A former Connecticut student has been arrested after “hacking” into his high school’s yearbook database and adding an Adolf Hitler quote — which he attributed to George Floyd.
Hollister Tryon, 18, was arrested on Friday and charged with two counts of third-degree computer crimes after his alleged alterations to the 2021 Glastonbury High School yearbook.
The prankster also added references to drugs and Boston marathon bomber Dzhokhar Tsarnaev, according to reports.
The Hartford Courant reports that Tryon “is accused of illegally accessing a Google document that students used to submit their yearbook quotes,” according to the police warrant.
Under one student’s photo, Tryon wrote “It is a quite special secret pleasure how the people around us fail to realize what is really happening to them” — which he falsely attributed to Floyd, whose death in police custody sparked riots across the nation. The statement was actually made by the Nazi leader.
“Several students told school officials that Tryon was the yearbook hacker, but he denied it when administrators confronted him, police said. On May 26, however, administrators informed police that Tryon had admitted altering the document using another student’s email account,” according to the Courant, who reviewed the warrant.
“Tryon said he was on a chat site last fall when he received a school email alerting him it was the last day to submit senior quotes for the yearbook, the warrant said. He shared the screen showing the email with others in the group chat, who gave him the idea to submit quotes under other people’s names,” the report continued.
Tryon claims that two students who had their quotes altered were chosen at random. However, the mother of one of the students who had a false quote placed under his photo is happy that the hacker was arrested.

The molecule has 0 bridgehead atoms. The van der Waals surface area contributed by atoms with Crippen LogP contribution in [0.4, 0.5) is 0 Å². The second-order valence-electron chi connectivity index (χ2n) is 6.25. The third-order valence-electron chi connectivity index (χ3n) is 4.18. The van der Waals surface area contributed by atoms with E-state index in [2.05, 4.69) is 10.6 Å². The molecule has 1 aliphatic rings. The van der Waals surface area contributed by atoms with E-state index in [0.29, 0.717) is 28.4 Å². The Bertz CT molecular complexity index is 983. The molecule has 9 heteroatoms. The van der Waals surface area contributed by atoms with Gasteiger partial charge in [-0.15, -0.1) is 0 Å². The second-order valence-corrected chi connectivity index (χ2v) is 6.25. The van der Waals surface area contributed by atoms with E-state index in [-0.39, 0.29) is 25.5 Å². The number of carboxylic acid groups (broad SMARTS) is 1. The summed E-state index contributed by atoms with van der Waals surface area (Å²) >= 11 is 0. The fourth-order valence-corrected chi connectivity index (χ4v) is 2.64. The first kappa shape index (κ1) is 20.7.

“I’m glad that the school and police took this matter seriously,” Mary LaChance, who is a member of the Town Council as well as the mother of one of the students told the Journal Inquirer.
“This was not just a high school prank,” LaChance continued. “This was an act of bullying that affected all students at the high school. I am impressed with how quickly they found the responsible person and brought charges.”
“We deeply regret not having caught the act of bigotry and vandalism before the yearbook was printed,” school administrators said in a statement while recalling the yearbooks. “We are examining and will revise our yearbook procedures for collecting and reviewing future student submissions.”
Tryon was barred from the graduation ceremony over the incident, but was allowed to pick up his diploma. The school claims that recalling and printing new copies of the yearbook has cost them $2,137.10.
The New York Post reports that Tryon was ordered held on $5,000 bond, but was released after posting $500 in cash. He is scheduled to appear in Manchester Superior Court on August 6.
Each of the computer crime counts is a felony punishable by up to five years in prison.
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